In Giglio v. United States, the prosecution’s primary witness provided nearly all the evidence that established the defendant’s guilt. However, the prosecution did not disclose the fact that his testimony was obtained in exchange for an offer of leniency. The Supreme Court determined that this leniency offer was “material” and withholding that information from the jury and from defense counsel violated the defendant’s right to a fair trial. The case established that evidence is “materially” exculpatory if it would have reasonably affected the judgment of the jury. Here, the evidence of the leniency offer could have affected the jury’s conclusion because it could have cast into doubt the witness’ credibility.[4] The Court further ruled that it did not matter whether the prosecution intentionally withheld this evidence. Even if it were withheld negligently without bad faith, it still violated the defendant’s due process rights. The defendant was therefore entitled to a new trial.

“Material” has been subsequently defined as “a reasonable probability that if the evidence had been disclosed to the defense, the outcome of the trial would have been different.” The “reasonable probability” language must be sufficient to undermine the confidence in the outcome of the case.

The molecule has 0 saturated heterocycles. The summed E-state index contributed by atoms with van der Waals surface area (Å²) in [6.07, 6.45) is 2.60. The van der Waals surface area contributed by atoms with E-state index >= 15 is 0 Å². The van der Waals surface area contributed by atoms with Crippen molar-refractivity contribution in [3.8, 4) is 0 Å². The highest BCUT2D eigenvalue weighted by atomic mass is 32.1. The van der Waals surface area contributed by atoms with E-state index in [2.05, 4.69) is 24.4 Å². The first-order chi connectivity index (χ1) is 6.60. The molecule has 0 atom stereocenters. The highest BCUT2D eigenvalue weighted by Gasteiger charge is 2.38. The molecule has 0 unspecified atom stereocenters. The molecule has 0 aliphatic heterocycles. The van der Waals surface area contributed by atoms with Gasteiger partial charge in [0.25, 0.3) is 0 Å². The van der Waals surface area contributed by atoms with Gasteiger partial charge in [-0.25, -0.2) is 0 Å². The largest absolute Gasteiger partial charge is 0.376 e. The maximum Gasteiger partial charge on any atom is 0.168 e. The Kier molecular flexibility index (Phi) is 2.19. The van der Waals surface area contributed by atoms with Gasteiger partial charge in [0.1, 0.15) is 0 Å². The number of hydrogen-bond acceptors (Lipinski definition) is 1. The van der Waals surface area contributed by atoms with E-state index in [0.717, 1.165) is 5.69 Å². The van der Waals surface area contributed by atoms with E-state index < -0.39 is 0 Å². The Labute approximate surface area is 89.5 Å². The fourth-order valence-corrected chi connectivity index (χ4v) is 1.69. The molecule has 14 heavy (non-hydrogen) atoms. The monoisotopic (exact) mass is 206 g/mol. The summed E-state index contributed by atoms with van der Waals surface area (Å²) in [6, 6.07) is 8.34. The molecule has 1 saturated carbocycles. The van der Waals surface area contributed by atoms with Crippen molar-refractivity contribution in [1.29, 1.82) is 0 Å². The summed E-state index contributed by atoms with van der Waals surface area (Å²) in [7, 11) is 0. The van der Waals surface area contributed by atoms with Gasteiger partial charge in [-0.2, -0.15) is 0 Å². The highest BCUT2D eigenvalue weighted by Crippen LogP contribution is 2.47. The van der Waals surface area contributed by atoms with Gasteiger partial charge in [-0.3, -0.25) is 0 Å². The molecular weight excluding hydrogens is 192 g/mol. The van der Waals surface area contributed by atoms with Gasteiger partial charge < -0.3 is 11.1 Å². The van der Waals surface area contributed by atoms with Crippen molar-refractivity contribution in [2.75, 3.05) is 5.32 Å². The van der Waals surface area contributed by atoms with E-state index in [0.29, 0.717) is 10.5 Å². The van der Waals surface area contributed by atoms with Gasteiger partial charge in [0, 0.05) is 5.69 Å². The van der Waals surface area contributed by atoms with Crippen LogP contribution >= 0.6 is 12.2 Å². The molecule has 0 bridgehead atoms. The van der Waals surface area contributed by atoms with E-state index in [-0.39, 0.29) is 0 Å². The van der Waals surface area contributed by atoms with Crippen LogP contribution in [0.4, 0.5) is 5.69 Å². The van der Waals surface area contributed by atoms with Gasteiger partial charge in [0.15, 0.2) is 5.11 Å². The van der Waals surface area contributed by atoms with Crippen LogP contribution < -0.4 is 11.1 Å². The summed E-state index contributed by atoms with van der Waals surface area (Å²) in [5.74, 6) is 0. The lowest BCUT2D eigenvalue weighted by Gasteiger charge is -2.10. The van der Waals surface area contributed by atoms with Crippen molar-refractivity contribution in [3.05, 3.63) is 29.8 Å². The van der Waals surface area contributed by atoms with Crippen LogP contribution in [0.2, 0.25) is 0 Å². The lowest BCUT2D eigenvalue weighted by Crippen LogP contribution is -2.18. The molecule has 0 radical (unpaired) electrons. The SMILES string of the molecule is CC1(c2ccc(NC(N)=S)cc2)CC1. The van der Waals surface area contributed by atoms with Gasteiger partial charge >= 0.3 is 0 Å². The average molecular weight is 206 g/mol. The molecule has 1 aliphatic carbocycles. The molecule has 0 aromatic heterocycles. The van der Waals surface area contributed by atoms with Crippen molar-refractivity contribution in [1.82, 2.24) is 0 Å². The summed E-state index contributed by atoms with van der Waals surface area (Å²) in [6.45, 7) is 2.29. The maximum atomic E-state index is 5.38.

In United States v. Bagley, the government charged a defendant with firearm and narcotics offenses and the defendant was eventually convicted of the narcotics offenses. The prosecution did not disclose that the primary witness in the firearm prosecution was a paid informant. This fact, however, was not considered material to the narcotics offense conviction. The Court reasoned that there was not a reasonable probability that the outcome of the case would have been different because the informant was only compensated for testimony relating to the firearm offense, which the defendant was acquitted of in any case.[5]

The Brady case itself did not set out how a defense attorney’s request for materially exculpatory evidence should be worded. Now, however, the Supreme Court has made clear that prosecutors must turn over all materially exculpatory evidence in all circumstances, even when defendants do not ask for the evidence.[6]